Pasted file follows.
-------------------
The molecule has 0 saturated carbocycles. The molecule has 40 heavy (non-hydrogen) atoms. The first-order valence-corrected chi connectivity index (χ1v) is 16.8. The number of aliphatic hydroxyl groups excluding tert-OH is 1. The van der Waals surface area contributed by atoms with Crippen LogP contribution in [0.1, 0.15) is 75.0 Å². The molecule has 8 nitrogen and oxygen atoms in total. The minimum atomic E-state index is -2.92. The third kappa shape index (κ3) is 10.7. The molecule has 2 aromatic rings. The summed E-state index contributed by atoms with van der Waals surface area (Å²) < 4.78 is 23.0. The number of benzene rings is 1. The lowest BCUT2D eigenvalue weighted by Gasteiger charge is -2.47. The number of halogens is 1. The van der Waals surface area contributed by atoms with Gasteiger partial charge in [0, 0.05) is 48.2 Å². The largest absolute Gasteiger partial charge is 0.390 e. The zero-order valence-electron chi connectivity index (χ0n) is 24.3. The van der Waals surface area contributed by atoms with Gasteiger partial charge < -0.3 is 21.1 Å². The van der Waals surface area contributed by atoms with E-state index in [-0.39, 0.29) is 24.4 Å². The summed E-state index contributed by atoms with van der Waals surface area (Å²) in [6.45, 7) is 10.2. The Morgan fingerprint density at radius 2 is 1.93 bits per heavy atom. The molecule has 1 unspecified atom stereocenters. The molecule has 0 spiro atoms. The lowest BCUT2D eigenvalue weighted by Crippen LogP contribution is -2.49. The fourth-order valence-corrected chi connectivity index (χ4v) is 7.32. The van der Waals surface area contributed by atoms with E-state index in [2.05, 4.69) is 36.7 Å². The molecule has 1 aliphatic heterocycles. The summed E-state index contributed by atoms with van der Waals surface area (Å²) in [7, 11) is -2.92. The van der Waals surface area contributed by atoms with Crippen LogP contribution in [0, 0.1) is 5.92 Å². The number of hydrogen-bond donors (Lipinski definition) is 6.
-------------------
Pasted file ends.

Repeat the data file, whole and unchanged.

The molecule has 0 saturated carbocycles. The molecule has 40 heavy (non-hydrogen) atoms. The first-order valence-corrected chi connectivity index (χ1v) is 16.8. The number of aliphatic hydroxyl groups excluding tert-OH is 1. The van der Waals surface area contributed by atoms with Crippen LogP contribution in [0.1, 0.15) is 75.0 Å². The molecule has 8 nitrogen and oxygen atoms in total. The minimum atomic E-state index is -2.92. The third kappa shape index (κ3) is 10.7. The molecule has 2 aromatic rings. The summed E-state index contributed by atoms with van der Waals surface area (Å²) < 4.78 is 23.0. The number of benzene rings is 1. The lowest BCUT2D eigenvalue weighted by Gasteiger charge is -2.47. The number of halogens is 1. The van der Waals surface area contributed by atoms with Gasteiger partial charge in [0, 0.05) is 48.2 Å². The largest absolute Gasteiger partial charge is 0.390 e. The zero-order valence-electron chi connectivity index (χ0n) is 24.3. The van der Waals surface area contributed by atoms with Gasteiger partial charge < -0.3 is 21.1 Å². The van der Waals surface area contributed by atoms with E-state index in [-0.39, 0.29) is 24.4 Å². The summed E-state index contributed by atoms with van der Waals surface area (Å²) in [6.45, 7) is 10.2. The Morgan fingerprint density at radius 2 is 1.93 bits per heavy atom. The molecule has 1 unspecified atom stereocenters. The molecule has 0 spiro atoms. The lowest BCUT2D eigenvalue weighted by Crippen LogP contribution is -2.49. The fourth-order valence-corrected chi connectivity index (χ4v) is 7.32. The van der Waals surface area contributed by atoms with E-state index in [2.05, 4.69) is 36.7 Å². The molecule has 1 aliphatic heterocycles. The summed E-state index contributed by atoms with van der Waals surface area (Å²) in [7, 11) is -2.92. The van der Waals surface area contributed by atoms with Crippen LogP contribution in [0, 0.1) is 5.92 Å². The number of hydrogen-bond donors (Lipinski definition) is 6.